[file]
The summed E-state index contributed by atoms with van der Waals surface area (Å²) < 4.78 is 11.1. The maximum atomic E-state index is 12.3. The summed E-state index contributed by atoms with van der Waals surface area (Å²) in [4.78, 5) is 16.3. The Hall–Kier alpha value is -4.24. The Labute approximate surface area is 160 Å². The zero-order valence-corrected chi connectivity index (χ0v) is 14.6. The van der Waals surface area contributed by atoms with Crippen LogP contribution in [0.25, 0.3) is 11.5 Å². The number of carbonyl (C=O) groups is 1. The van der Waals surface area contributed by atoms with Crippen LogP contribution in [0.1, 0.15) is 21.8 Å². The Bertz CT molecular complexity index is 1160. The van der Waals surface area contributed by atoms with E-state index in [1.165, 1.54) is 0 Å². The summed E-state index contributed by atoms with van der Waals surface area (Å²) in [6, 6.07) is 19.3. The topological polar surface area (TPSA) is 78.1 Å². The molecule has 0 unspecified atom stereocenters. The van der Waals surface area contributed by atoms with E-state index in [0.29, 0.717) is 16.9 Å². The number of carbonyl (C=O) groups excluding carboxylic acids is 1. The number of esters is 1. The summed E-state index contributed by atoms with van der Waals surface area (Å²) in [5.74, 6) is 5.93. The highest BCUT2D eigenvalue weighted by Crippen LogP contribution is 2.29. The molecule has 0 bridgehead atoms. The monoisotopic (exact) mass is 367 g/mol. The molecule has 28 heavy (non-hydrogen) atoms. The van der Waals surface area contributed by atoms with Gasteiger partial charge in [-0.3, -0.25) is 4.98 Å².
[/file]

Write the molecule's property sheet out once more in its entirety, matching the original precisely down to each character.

The summed E-state index contributed by atoms with van der Waals surface area (Å²) < 4.78 is 11.1. The maximum atomic E-state index is 12.3. The summed E-state index contributed by atoms with van der Waals surface area (Å²) in [4.78, 5) is 16.3. The Hall–Kier alpha value is -4.24. The Labute approximate surface area is 160 Å². The zero-order valence-corrected chi connectivity index (χ0v) is 14.6. The van der Waals surface area contributed by atoms with Crippen LogP contribution in [0.25, 0.3) is 11.5 Å². The number of carbonyl (C=O) groups is 1. The van der Waals surface area contributed by atoms with Crippen LogP contribution in [0.1, 0.15) is 21.8 Å². The Bertz CT molecular complexity index is 1160. The van der Waals surface area contributed by atoms with E-state index in [1.165, 1.54) is 0 Å². The summed E-state index contributed by atoms with van der Waals surface area (Å²) in [6, 6.07) is 19.3. The topological polar surface area (TPSA) is 78.1 Å². The molecule has 0 unspecified atom stereocenters. The van der Waals surface area contributed by atoms with E-state index in [0.29, 0.717) is 16.9 Å². The number of carbonyl (C=O) groups excluding carboxylic acids is 1. The number of esters is 1. The summed E-state index contributed by atoms with van der Waals surface area (Å²) in [5.74, 6) is 5.93. The highest BCUT2D eigenvalue weighted by Crippen LogP contribution is 2.29. The molecule has 0 bridgehead atoms. The monoisotopic (exact) mass is 367 g/mol. The molecule has 28 heavy (non-hydrogen) atoms. The van der Waals surface area contributed by atoms with Gasteiger partial charge in [-0.3, -0.25) is 4.98 Å².